By conveying two separate offers, the defendants effectively preserved for themselves the opportunity to characterize their offers after learning the jury's allocation of responsibility. So long as the jury awarded total damages against all defendants at less than $30,000, they could collectively pursue fees and costs under Rule 4:58-3 by arguing, as they have, that the two offers should be viewed as one, even if one offeror suffered damages more than its $15,000 offer. On the other hand, if the jury's award against all defendants totaled more than $30,000, making the collective analysis unfavorable to fee claims by all defendants, then the propounder of one $15,000 offer who suffered a judgment less than $15,000 could seek an award under Rule 4:58-3 by arguing that its offer should be viewed alone. We think it plain that the offer-of-judgment rule should not reward what we view as defendants' impermissible attempt to hedge their bets. Defendants' separate offers allowed them to wait for the outcome of the trial to label their offers either as separate offers of $15,000 or one joint offer of $30,000. That is an undesirable result; it is inconsistent with the purpose of the rule to encourage early settlements. It is also unfair.

While the above-described risk is not explicitly addressed in Schettino or in the motion judge's opinion in this case, the potential for such abuse of the rule is apparent and leads us to conclude that the express language of Schettino remains applicable to the circumstances before us:

A plaintiff who has asserted that multiple defendants are jointly and severally liable for a claim is not subject to the financial consequences of Rule 4:58-3 for rejecting an offer by a single defendant*fn5 to settle its share of liability. The imposition of a financial penalty on a plaintiff for rejecting a settlement offer by a single joint defendant would undermine the purpose of joint and several liability."Joint and several liability was designed to obviate a plaintiff's burden of proving which share of the injury each of several defendants was responsible for; the burden of proof is removed from the innocent plaintiff and placed upon the wrongdoers to determine among themselves." Applying the offer-of-judgment rule, however, would shift to plaintiffs, when evaluating the fairness of a settlement offer, the burden of determining a single defendant's share of liability. Rather, plaintiffs need consider only an offer to settle the entire liability on behalf of all defendants. [158 N.J. at 484 (citation omitted).]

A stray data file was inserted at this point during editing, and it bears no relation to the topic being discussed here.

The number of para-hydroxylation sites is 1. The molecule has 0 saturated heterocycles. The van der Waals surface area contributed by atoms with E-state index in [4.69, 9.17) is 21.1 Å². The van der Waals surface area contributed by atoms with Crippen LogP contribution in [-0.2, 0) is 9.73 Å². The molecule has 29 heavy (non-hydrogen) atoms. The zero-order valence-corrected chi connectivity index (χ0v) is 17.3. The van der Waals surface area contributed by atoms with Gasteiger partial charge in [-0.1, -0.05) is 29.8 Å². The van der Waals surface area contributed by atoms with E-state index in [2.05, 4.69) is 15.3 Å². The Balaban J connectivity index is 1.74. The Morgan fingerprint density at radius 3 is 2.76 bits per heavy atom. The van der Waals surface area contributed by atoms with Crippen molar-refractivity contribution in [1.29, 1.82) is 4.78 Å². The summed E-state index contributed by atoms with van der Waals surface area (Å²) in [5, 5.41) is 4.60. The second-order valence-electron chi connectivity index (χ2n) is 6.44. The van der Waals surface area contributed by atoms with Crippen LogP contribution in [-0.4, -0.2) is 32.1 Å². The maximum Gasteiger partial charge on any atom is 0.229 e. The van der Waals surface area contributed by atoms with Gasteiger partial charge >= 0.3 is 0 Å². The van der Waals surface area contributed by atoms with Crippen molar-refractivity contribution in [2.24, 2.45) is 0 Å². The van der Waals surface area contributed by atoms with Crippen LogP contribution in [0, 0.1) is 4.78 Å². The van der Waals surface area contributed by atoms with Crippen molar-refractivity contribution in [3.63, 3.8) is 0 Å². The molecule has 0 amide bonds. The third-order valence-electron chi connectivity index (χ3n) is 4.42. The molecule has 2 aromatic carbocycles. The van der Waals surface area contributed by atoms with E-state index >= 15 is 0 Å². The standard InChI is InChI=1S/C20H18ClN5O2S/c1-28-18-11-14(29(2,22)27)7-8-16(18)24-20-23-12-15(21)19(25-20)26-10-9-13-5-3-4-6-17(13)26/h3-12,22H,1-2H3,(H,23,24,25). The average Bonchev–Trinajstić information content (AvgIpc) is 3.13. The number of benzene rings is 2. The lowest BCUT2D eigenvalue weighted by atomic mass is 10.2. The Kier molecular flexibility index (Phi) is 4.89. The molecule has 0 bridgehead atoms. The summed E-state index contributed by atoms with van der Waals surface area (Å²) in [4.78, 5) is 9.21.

The judge addressed that very concern:

The problem is that where you have joint and several liability - just because each of the defendants put up $15,000.00 in this particular case, which turned out to be more than adequate, doesn't absolve the problem of joint and several liability.

Where you have joint and several liability, if someone is found - for example, 60 percent responsible and in some instances in fraud, less than that, they can be held responsible for the entire judgment.

And so the difficulty is this. Why should - why should the defendant have to -I'm sorry. Why should the plaintiff have to accept the risk of loss of taking $15,000.00 from one defendant, then trying the case against the other defendant, for example, and the other defendant declaring bankruptcy or something like that happening. And then the plaintiff, by electing, has basically left him or herself out of luck.

Now it turns out in your case, in 20/20 hindsight, that that's not what happened. But you can't ever look at the - at the offer of judgment rule through the eyes of 20/20 hindsight. Because if you did, people would know what happened and then they'd either -wait, I accept that offer of judgment.

We are convinced that the trial judge correctly applied Schettino to this case. The express holding of Schettino, repeated in DeBrango, supports the motion judge's ruling. As the judge explained:"Had you both come forward and made a consolidated offer for $30,000 or whatever amount you felt you should have, you would have been able to use [the rule]."

In Schettino, the Court requested the Civil Practice Committee's recommendation for a rule to address the multi defendant situation. 158 N.J. at 488-489. The Committee viewed its assignment as one for